Good afternoon! In today's edition, we asked five founders to tell us what no one told them about the fundraising process for their companies. Questions or comments? Send us a note at firstname.lastname@example.org
Founder and CEO at ClickUp
Don't expect VCs to tell you how to run your business. That's up to you. That will always be up to you.
VCs will certainly help you with many functions. They'll ensure that you get your house in order when it comes to finance, hiring, and certainly recruiting, but they won't come in and make your business better overnight.
It's really important for founders not to overvalue a VC in that regard. You must understand what their role is — and where your responsibility lies! A VC can be a great resource, but you should still be the one with the vision.
I have been a product manager and an engineering manager, and I had never raised capital prior to starting LaunchDarkly. Now I’ve raised more than $300M, and I’ve learned no one tells you raising money should be thought of like building up a muscle.
Initially, my co-founder and I put in $10K each of our own money to buy laptops and domain names. We then turned to our friends and family, convincing past coworkers to put in anywhere from $5K to $50K. It was not easy to ask for their money, but it helped me start to build that muscle and get used to pitching LaunchDarkly. I still remember a coworker saying “I have no idea what your new company does, but I know that you’re the best product manager I worked with. You were relentless when it came to iterating on product, and I know you’ll iterate and improve your pitch.”
Building the pitching muscle did not happen overnight. I recall how our pitch at our accelerator Demo Day for our seed round was, in hindsight, grandiose. I talked about how LaunchDarkly would help software companies all over the world launch, measure and control their own software. While we are seeing that vision come to fruition today, at the time it did not land. We only had one new investor from that audience invest in our seed round, as the majority didn’t understand what LaunchDarkly would offer.
With every subsequent round, we improved how we told the LaunchDarkly story and honed in on what we heard from our customers: we were making software development faster while decreasing risk. As our customer numbers grew from 100 to 1,000 to now more than 3,000, we shared those in investor pitches. As I improved the pitch and built that muscle, our customers served as proof points simultaneously.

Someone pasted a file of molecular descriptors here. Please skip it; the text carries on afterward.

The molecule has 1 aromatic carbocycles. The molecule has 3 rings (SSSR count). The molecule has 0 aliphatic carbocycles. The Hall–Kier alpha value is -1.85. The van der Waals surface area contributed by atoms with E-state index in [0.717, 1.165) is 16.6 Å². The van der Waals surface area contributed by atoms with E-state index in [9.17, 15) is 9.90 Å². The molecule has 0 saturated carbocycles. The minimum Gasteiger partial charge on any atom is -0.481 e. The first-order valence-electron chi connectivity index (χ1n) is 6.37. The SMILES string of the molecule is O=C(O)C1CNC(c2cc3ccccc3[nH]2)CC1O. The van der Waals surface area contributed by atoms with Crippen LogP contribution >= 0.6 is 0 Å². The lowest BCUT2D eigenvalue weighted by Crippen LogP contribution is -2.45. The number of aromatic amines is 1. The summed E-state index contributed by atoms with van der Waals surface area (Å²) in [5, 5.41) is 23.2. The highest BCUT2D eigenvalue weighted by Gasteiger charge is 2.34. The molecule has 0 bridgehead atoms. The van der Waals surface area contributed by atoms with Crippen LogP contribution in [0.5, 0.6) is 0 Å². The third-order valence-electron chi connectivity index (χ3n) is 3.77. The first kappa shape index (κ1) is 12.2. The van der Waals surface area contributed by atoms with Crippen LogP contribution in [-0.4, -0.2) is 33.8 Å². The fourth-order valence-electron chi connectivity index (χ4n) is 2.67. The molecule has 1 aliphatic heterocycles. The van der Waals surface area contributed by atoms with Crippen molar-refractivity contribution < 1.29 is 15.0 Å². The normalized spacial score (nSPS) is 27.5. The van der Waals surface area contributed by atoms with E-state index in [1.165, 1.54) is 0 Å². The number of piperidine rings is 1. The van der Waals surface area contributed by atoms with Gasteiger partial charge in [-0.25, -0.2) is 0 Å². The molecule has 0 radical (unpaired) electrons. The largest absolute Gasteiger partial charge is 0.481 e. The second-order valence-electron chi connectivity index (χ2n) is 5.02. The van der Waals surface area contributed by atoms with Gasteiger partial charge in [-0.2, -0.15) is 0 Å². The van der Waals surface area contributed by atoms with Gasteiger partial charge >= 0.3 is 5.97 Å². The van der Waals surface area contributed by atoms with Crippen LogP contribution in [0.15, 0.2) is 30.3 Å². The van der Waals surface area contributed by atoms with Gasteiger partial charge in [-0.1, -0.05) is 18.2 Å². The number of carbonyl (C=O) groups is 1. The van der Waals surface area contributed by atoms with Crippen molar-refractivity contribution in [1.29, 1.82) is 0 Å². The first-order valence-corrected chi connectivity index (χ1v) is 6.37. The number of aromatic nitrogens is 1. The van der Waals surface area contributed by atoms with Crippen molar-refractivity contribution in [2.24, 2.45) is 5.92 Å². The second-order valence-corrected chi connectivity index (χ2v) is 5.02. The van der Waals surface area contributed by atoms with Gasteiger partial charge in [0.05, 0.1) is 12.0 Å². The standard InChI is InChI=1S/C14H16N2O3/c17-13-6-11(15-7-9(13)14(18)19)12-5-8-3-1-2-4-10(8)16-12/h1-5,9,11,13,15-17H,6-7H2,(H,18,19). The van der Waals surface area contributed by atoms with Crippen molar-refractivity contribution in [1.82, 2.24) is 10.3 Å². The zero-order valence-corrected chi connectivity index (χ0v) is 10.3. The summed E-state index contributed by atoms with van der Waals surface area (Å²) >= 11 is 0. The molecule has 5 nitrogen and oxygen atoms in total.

The amount of funding a company raises sets its ambition and expected trajectory. I’m not sure first-time founders all understand that. When fundraising it’s crucial to work out the math and detail of what the numbers mean for you as the founder and for your investors, particularly when it comes to growth rate and forecasting future valuations. The key to unlocking this process is being able to find alignment between founders and investors. In my experience building TrueLayer, fundraising has been a very organic process and we always tried to put ourselves in a position of strength and partner with investors with a long term view and incredible ambition. But it requires you to think in decades and ultimately commit to build a long-lasting business. This is not common or easy. In the current funding environment, founders need to give greater consideration to the finer details of terms and conditions, too. Board seats, voting majorities, and liquidation preferences can play a bigger role as investors’ approach to funding rounds has adapted to reflect the current economic environment.
Raising capital comes after building a great business. You need surprisingly little capital to get started. And once you have a great business, raising capital is so, so, so much easier.
Think about all stakeholders when you raise capital: your employees, your shareholders, and your customers. Your employees and shareholders will prefer lower dilution. Your employees and customers will prefer a lower valuation (such that you're more likely to be able to raise your next round).
If you have a truly incredible business (think, the chance to be the Google/Facebook of your decade) with an enormously large TAM, most metrics aren't important anymore. Investors invest because they think you have a 10% chance of being a $100 billion company, not because of how you beat last quarter by 20% or because your multiple is "cheap."
Time kills all deals, so timebox your fundraising. If you hear a no from investors, move on. If you hear a yes, know that the deal is not done until the money is in the bank. After you set a predetermined amount of time to fundraise, go back to real work even if there is no term sheet in hand. Fundraising is not an indication of success or failure. It signals externally that you now own less of your company. Remember that raising capital is just a financing event, so don’t fall in love with it, and don’t go into a pit of depression over it.
Kevin McAllister ( @k__mcallister) is a Research Editor at Protocol, leading the development of Braintrust. Prior to joining the team, he was a rankings data reporter at The Wall Street Journal, where he oversaw structured data projects for the Journal's strategy team.